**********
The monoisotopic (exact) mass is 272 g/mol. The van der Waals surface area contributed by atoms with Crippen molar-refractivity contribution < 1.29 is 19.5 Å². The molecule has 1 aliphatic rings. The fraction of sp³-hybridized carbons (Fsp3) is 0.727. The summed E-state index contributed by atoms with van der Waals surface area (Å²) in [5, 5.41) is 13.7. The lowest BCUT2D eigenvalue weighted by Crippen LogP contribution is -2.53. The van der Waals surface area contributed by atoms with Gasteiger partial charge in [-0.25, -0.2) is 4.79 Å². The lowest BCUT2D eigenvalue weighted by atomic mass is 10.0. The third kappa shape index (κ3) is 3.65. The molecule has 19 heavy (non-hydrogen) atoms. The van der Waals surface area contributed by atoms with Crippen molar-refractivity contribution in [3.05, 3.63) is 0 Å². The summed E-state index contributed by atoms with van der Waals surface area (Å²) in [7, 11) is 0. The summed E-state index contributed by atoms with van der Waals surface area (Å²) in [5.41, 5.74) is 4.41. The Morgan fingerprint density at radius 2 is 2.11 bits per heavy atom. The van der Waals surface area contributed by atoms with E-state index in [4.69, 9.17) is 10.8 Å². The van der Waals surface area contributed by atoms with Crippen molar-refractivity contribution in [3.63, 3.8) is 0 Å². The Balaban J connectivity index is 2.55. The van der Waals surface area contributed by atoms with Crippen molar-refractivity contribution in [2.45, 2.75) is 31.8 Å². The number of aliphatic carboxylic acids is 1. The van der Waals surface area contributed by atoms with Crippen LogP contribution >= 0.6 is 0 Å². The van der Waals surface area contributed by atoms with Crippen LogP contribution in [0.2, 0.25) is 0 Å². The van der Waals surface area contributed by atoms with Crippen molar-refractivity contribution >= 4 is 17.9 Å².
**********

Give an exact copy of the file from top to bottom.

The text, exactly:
The monoisotopic (exact) mass is 272 g/mol. The van der Waals surface area contributed by atoms with Crippen molar-refractivity contribution < 1.29 is 19.5 Å². The molecule has 1 aliphatic rings. The fraction of sp³-hybridized carbons (Fsp3) is 0.727. The summed E-state index contributed by atoms with van der Waals surface area (Å²) in [5, 5.41) is 13.7. The lowest BCUT2D eigenvalue weighted by Crippen LogP contribution is -2.53. The van der Waals surface area contributed by atoms with Gasteiger partial charge in [-0.25, -0.2) is 4.79 Å². The lowest BCUT2D eigenvalue weighted by atomic mass is 10.0. The third kappa shape index (κ3) is 3.65. The molecule has 19 heavy (non-hydrogen) atoms. The van der Waals surface area contributed by atoms with Crippen molar-refractivity contribution in [3.05, 3.63) is 0 Å². The summed E-state index contributed by atoms with van der Waals surface area (Å²) in [7, 11) is 0. The summed E-state index contributed by atoms with van der Waals surface area (Å²) in [5.41, 5.74) is 4.41. The Morgan fingerprint density at radius 2 is 2.11 bits per heavy atom. The van der Waals surface area contributed by atoms with E-state index in [4.69, 9.17) is 10.8 Å². The van der Waals surface area contributed by atoms with Crippen molar-refractivity contribution in [3.63, 3.8) is 0 Å². The Balaban J connectivity index is 2.55. The van der Waals surface area contributed by atoms with Crippen molar-refractivity contribution in [2.45, 2.75) is 31.8 Å². The number of aliphatic carboxylic acids is 1. The van der Waals surface area contributed by atoms with Crippen LogP contribution >= 0.6 is 0 Å². The van der Waals surface area contributed by atoms with Crippen LogP contribution in [0.2, 0.25) is 0 Å². The van der Waals surface area contributed by atoms with Crippen molar-refractivity contribution >= 4 is 17.9 Å².